“Current solar panels have a 25-plus-year life span,” Nilus says. “So once they’re installed and have generated enough watts at your utility rates to make up the cost of installation, you’re receiving ‘free electricity’ for the remainder of their useful life.”
Finally, don’t forget about utility rates… the Energy Information Administration shows the cost of electricity rising 440% from 1960–2010. “That’s an average annual increase of 8%.”
Putting it all together: a real-life example…
“Assuming an electric utility bill of $100 a month, and NO annual increases going forward,” humor us on this one — we like dealing with round numbers — “you’d end up paying your utility company $24,000 over the next 20 years.
“To create that same amount of electricity with a solar power system might cost $10,000 (maybe even less after credits).
“The breakeven on the $10,000 would happen in a bit over eight years,” says Nilus.
“If you include the breakeven years,” Nilus continues, “the overall average annual return is still north of 8%.
“Remember, that’s a virtually guaranteed return… and an understated one at that since we are not factoring in rising electricity costs.
“Armed with that knowledge you now know how to personally ‘grid-skim,’” Nilus says.
“As you can see, even if we put aside any possible environmental or societal benefits, solar power can make serious financial sense… especially while the largest ITC remains in full force.”
[Ed note: Nilus is offering The Rich Life Income Bible — a book jammed with tips, tricks and hacks to squeeze the value out of every one of your dollars. Take a look…
- Tickers for the best-performing dividend “stock superstars” with 25-, 50- and even 60-year track records (Page 18)
- A “bucket list” for a safe and steady retirement income (Page 165)
- 249 sources of savings and income for a rich life… including how to get paid to go on vacation! (Page 449).
This book of practical and actionable advice is free, as long as you can spot us $4.95 for shipping and handling. Check it out right here.]
Stocks are set to end the week up strong — with energy shares leading the way.
At last check the Dow has pushed past 24,800. If that holds by day’s end, we’re looking at a 550-point gain for the week. Crude is hanging onto most of the week’s gains, a barrel of West Texas Intermediate now $71.21.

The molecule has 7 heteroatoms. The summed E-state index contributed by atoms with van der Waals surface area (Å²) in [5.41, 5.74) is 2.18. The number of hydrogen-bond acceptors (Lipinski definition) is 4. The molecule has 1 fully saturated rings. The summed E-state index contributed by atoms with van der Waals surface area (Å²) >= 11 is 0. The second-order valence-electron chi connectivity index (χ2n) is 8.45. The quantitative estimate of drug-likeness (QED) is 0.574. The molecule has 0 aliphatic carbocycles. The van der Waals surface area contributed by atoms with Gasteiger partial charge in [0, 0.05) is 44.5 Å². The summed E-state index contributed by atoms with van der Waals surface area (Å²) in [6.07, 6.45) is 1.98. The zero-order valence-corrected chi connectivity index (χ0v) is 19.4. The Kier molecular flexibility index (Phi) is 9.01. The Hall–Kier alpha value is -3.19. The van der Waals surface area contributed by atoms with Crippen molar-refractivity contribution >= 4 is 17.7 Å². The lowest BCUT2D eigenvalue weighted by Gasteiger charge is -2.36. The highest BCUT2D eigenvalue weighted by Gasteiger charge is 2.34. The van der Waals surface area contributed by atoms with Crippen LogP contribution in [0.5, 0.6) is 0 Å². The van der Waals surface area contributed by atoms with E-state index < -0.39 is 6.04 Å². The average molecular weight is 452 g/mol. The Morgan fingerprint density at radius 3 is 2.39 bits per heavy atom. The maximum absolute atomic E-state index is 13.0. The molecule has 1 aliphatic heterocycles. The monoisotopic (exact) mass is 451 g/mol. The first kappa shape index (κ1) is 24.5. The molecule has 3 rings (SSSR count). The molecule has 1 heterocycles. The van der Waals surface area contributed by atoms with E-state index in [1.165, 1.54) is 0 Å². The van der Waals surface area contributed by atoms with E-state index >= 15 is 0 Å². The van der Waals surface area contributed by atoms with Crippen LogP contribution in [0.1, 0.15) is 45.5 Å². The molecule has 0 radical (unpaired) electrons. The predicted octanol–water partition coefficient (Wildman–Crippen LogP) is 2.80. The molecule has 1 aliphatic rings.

“Today, there are more than 10.6 million barrels of oil pulled out of the ground in the United States every day,” our Zach Scheidt tells us. “That’s much more than any other period in modern history, including the 1980s, when Big Oil was at its peak.”
And more oil’s on the way… if the rig count in North America signifies anything.
As of May 11, there were 160 more operational oil-drilling rigs than the same time last year — according to stats from Baker Hughes — bringing the number to 1,045 working rigs in North America.
“Keep in mind today’s oil rigs are much more efficient at drilling wells than at any time in the past,” says Zach. “So it takes fewer days for an oil rig to complete a new well.
“And shale oil fields are now producing more oil for every well, thanks to advances in the ‘fracking’ technique.”
Zach says: “Add it all up and you’ve got a situation where oil producers are getting more oil out of the ground… and they’re selling this oil at higher and higher prices.”
“Venezuela’s currency devaluation is so out of control the stock market is about to bust,” says an article at Bloomberg.
“Regulators say they have to lop three zeros off the price of equities on the exchange after determining its computers could no longer handle the swelling values for local shares as the bolivar has tumbled more than 99% versus the dollar in the past few years,” the article continues.
Changes went into effect May 2.
“The government had already announced plans to redenominate the bolivar by a factor of 1,000 in June,” says Bloomberg, “but stock exchange officials had to act sooner to avoid coming up against technical limitations.”